Everybody's different, so why not treat them as individuals?

Great things happen when you focus on the individual customer.

Yet in healthcare we often talk about ‘medical professionals’ without really considering that each doctor, nurse or specialist has a unique set of interests, challenges and knowledge.

To see the difference that a closer focus on the individual can make, let’s invent a simple case study.

We’ll need a product; let’s call it Exemplar. For simplicity, imagine that Exemplar has just three potential customers:

First let’s first run a traditional marketing campaign. There will be a specific campaign every quarter about safety, efficacy, onset of action, and ease of use.





Right, it’s time to find out what happened...

One year later...


At the end of the year we have one customer. That’s a 33.3% percent market share. Just two customers left to convince!

Right, let’s run those campaigns again.


Another year later...


Huh. Same result. Two years have gone by and we still only have one customer.

OK, let’s try again…

Yet another year...


What??! Same result again. The campaigns must be OK because they worked with Customer #1.

What’s going on?




Now imagine that we can have those three years back.

We’ll do exactly the same thing but with one small difference. This time, we’ll pay close attention to how each campaign was received by our three customers. Nothing else.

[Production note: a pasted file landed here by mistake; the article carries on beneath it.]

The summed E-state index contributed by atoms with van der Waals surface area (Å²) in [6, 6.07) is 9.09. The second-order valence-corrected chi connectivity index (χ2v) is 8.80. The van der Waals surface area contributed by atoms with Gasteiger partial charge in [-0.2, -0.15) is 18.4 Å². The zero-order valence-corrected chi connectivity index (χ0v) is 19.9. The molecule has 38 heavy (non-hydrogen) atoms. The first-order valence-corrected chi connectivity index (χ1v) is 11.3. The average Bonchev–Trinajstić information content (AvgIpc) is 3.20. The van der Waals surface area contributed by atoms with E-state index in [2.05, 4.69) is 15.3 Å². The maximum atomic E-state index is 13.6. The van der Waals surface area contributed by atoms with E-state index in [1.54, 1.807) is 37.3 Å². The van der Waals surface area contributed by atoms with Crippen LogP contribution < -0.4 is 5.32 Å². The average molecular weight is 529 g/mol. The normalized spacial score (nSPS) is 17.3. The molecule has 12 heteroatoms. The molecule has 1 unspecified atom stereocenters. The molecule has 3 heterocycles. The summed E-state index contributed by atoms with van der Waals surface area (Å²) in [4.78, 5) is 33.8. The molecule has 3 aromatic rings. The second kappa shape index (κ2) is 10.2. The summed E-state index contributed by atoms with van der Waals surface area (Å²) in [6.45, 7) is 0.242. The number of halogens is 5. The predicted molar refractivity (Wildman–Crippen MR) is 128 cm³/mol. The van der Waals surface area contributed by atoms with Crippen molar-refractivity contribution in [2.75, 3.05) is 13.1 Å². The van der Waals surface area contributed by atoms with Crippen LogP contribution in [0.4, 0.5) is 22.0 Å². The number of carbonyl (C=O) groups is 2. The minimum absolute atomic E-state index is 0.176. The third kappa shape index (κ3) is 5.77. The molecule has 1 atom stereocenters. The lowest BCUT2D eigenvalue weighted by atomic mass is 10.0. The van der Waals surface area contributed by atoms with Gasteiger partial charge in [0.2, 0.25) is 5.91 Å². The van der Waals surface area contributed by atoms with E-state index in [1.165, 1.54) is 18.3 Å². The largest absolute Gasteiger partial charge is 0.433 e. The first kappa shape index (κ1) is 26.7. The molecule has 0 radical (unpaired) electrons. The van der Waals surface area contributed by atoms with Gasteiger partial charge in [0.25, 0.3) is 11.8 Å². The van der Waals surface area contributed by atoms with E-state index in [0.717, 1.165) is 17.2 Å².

OK run those campaigns again!

One year later...

OK, we’ve found the problem areas: Customer #2 didn’t understand the efficacy campaign and Customer #3 didn’t understand the onset of action campaign.


Now we have something to work with:

• Customer #1 understands all the campaigns. So we can move on to another topic. Let’s go with reduced healthcare costs through more efficient treatment
• Customer #2 needs more information on efficacy
• Customer #3 needs more information on onset of action.

Another year later...

Well, Customer #1 is prescribing as before. But she now sees that there are major cost benefits from Exemplar too.

Customer #2 is also prescribing.We just needed to explain efficacy properly. That went well, so we moved on to cost reduction in the second quarter.

Customer #3 was tough. It took a whole year to demonstrate the better onset of action; but we got there by providing the detailed information he required.

At the end of the second year, we have three customers where before we only had one – just by paying close attention to individual needs.

So why haven’t we always done this? The answer is that it simply wasn’t possible in a ‘paper world’.We have many thousands of customers, not just three. How would we keep track of it all with paper and filing cabinets?

But those days are over.We live in a digital world now. And that changes everything.

We’re not limited by technology any more. We can already relate to thousands of people on an individual level. And keep track of it all. In fact, the only limitation now is our own thinking.

So we really can ask ourselves: “If everybody’s different, why not treat them as individuals?”

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